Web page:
What a difference a few days make. Not only have we seen a drop in temperature from the delightfully unseasonal spring weather we’ve been enjoying, but we’ve also experienced a mini fuel panic and controversy over the price and relative temperature of bakers’ goods.
But fret not; while some have been worrying about how to arrive at their destination (not to mention the price of warm pastry products when they get there!) our friends at Country Life magazine have recently published a guide to 16 UK walks to lift the sprit. What’s more they have allowed us to feature a few of them on the cottages4you blog. If you fancy reading the full list then take a look at the new issue (cover above). You can also take advantage of some great subscription offers on their website.
Around St Anthony Head
Take the cheerful little ferry from St Mawes to Place Quay south Cornwall (it runs April 1–November 4), visit the church on the beach and then follow the path around the promontory (6 miles).
Why it’s uplifting Seeing boats bobbing on the majestic Fal estuary and swimming at Porthbeor beach, only accessible on foot.
Need to know The National Trust-run St Anthony Head boasts a Second World War observation post, bird hide, light- house and exemplary loos.
Tea Seasonal tea garden at St Anthony Head
Crowcombe to Holford, Quantock Hills, Somerset
Start on top of the hill at Crowcombe Park Gate, head north through bracken and heather and drop down one of the wooded combes, where you should see red deer, to Holford (about 6 miles round trip).
Why it’s uplifting The infinite variety of sea and vale, forest and heather, green and purple skylines—Exmoor to the west, Wales to the north—is almost overwhelming, so allow standing and staring time. Wordsworth did: ‘On springy heath, along the hill-top edge/Wander in gladness and wind down, perchance/To that still roaring dell.’
Need to know Wordsworth and Coleridge walked from Holford to Crowcombe and back, a strenuous uphill pull.
Pub The Plough, Holford (01278 741232) or The Carew Arms, Crowcombe (01984 618631; www.thecarewarms.co.uk).
‘Military Meadows’, Salisbury Plain, Wiltshire
Summertime, grassland walk from Heytesbury to the atmospheric abandoned village of Imber and back (8–10 miles, depending on route).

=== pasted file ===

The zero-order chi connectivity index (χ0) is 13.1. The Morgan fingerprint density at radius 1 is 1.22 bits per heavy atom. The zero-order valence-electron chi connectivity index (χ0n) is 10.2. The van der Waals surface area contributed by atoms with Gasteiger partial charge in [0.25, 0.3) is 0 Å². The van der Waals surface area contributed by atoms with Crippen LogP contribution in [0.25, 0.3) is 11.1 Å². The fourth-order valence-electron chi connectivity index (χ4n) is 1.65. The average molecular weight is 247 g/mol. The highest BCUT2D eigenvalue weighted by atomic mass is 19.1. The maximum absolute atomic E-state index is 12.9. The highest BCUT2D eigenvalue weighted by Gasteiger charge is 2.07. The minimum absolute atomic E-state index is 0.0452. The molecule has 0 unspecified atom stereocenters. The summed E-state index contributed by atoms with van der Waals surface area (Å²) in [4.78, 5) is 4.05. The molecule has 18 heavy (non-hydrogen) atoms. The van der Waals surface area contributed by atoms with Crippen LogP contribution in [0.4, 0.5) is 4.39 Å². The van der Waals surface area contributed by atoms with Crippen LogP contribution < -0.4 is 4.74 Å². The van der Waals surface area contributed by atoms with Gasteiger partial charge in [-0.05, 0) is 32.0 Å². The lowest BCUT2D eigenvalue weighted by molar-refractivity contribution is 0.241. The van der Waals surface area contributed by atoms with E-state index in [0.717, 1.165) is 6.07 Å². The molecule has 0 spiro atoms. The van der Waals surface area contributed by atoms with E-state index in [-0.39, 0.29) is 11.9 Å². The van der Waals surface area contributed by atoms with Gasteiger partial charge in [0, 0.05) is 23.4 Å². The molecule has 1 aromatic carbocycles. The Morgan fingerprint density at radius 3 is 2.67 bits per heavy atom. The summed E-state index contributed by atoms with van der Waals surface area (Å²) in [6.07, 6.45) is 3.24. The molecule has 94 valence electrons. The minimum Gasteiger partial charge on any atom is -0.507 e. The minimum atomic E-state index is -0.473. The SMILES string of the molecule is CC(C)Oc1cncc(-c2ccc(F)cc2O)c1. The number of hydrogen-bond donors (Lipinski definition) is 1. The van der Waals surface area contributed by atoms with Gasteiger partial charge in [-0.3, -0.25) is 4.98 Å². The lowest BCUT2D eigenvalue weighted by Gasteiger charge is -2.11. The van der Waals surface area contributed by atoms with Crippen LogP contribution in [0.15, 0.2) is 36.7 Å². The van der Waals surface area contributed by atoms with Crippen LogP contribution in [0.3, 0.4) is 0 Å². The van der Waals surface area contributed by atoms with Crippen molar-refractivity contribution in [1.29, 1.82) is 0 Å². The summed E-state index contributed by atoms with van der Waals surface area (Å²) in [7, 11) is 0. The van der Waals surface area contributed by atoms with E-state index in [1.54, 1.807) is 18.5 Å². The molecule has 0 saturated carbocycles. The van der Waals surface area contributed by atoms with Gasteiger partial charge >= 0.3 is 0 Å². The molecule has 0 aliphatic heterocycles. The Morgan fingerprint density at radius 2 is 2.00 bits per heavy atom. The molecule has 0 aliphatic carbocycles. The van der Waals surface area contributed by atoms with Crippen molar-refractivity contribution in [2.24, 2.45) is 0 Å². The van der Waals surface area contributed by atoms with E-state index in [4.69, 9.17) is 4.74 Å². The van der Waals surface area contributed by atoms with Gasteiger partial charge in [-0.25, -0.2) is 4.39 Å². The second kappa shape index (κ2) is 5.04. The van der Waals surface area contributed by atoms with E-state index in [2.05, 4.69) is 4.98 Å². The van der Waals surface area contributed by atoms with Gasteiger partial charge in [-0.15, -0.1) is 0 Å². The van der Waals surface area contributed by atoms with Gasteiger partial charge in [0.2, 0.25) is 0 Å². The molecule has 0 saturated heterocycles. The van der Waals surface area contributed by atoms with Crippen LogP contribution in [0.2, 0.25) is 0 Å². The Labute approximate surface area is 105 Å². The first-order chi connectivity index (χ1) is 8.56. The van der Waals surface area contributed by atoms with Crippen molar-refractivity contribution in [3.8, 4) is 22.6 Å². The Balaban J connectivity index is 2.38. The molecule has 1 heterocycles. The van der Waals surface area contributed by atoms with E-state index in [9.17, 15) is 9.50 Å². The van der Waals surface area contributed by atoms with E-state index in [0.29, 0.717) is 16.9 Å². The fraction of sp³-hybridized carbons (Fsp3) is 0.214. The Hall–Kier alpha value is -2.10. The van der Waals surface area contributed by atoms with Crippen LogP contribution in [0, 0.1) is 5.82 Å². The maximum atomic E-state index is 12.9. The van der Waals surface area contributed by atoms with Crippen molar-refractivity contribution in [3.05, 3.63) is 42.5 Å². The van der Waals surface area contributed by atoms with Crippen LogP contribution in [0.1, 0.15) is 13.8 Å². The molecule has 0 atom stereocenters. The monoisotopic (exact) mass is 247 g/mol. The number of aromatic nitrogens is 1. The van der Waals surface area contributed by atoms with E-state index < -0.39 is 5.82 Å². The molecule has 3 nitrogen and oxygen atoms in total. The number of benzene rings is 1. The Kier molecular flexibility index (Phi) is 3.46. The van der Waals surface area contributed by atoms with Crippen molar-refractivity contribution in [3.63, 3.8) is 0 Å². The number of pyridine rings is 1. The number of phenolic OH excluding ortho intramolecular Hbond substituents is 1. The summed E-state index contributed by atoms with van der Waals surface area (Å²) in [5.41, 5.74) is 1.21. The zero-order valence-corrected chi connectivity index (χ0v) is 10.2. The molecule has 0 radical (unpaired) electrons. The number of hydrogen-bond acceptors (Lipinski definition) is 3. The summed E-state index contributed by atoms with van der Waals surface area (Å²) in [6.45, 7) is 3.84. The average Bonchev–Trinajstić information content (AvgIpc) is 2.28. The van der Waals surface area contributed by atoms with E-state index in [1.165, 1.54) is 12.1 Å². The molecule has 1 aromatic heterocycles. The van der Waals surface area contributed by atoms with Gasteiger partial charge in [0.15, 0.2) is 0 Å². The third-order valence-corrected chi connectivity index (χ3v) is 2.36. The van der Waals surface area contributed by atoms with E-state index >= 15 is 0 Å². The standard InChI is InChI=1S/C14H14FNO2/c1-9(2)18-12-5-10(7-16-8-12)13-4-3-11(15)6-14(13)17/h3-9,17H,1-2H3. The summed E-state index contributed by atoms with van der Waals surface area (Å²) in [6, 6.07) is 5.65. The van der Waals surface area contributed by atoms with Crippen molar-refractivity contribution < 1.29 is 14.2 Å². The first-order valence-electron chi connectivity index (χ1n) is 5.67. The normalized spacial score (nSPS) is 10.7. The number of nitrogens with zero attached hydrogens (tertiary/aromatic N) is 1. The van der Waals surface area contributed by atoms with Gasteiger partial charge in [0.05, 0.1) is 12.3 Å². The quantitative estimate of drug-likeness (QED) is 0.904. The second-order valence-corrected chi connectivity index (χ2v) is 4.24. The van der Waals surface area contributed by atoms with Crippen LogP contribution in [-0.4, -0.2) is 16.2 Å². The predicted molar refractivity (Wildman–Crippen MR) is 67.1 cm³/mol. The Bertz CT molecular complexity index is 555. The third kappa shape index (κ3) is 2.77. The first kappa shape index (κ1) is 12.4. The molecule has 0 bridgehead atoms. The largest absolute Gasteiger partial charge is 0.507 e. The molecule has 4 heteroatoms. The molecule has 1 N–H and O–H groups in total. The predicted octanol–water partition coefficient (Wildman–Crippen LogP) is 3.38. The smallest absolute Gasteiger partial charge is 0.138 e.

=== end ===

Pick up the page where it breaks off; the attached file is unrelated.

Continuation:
Why it’s uplifting The public is only allowed on the plain at certain times, when the army isn’t using it (01980 674763; www.mod.uk), which gives it a frisson of daring. The pastoral beauty contrasts with the ugliness of war—burnt-out hulks of tanks used for target practice.
Need to know The village of Imber was evacuated in 1943 so American troops could use it; despite attempts to reclaim it, it remains in Ministry of Defence hands. It’s spooky, even on a summer’s day.
Pub The Angel, Heytesbury (01985 840330; www.theangelheytesbury.co.uk).
Dinas Island, Newport, Pembrokeshire
Circular walk around Dinas Head, starting at Cwm-yr-Eglwys (3 miles).
Why it’s uplifting Dramatic, rugged views, seabirds nesting, and the possibility of seeing porpoises off Needle Rock.
Need to know The ‘island’ is really a promontory that became semi-detached from the mainland during an Ice Age.
Pub The ancient Old Sailor’s Inn, Pwllgwaelod Beach (01348 811491).
Holkham Beach, north Norfolk
Park in Lady Anne’s Drive off the A149, walk down to the beach and take off as far as you want in either direction. You could turn right to Wells-next-the-Sea, returning through the pines (about 4 miles).
Why it’s uplifting The ultimate, wind-in your hair, winter beach, voted Best British Beach in 2011. The horizon is vast enough for both the solitary and the gregarious.
Need to know There’s a naturist area.
Pub The Victoria Hotel (01328 711008; www.holkham.co.uk) or hunker down in the dunes with a picnic and watch the birds.
Bamburgh Castle, Northumberland
Park in the castle car park and walk down to the beach. Head north and swing back towards the village inland. The castle is always in sight, so you can choose your distance—the round trip to Budle Bay is about four miles.
Why it’s inspiring The castle and its proud position is an irresistible landmark in every light.
Need to know Lighthouse-keeper’s daughter Grace Darling, heroine of the SS Forfarshire shipwreck in 1838, is buried here.
Tea Copper Kettle Tearooms (01668 214315; www.copperkettletearooms.com).
Haweswater/Mardale Head, Cumbria
Drive up the valley road from Bampton until you reach the end of the Haweswater, a manmade lake—although it doesn’t look like one—built to supply Manchester. Walk up to Blea Water, and then keep climbing, up to Kidsty Pike and the Roman Road— if you’re lucky, you’ll see a golden eagle.
Why it’s uplifting The further you go, the better it gets, so much so that you have to make a conscious effort to turn around.
Need to know In dry years, eerie traces of the drowned village of Mardale emerge from the receding waters.
Picnic Anywhere that looks onto the water.
Coln St Aldwyns to Bibury, Gloucestershire
An almost flat or downhill stroll along a chalkstream valley (2 miles).
Why it’s uplifting A Constable-esque landscape, more mellow than exhilarating, of grazing sheep and water meadows.
Need to know Buy day tickets locally for trout-fishing (below) on the River Coln or visit www.goflyfishinguk.com.
Pub Bibury Court has a hotel bar at which walkers are welcome (01285 740337; www.biburycourt.co.uk).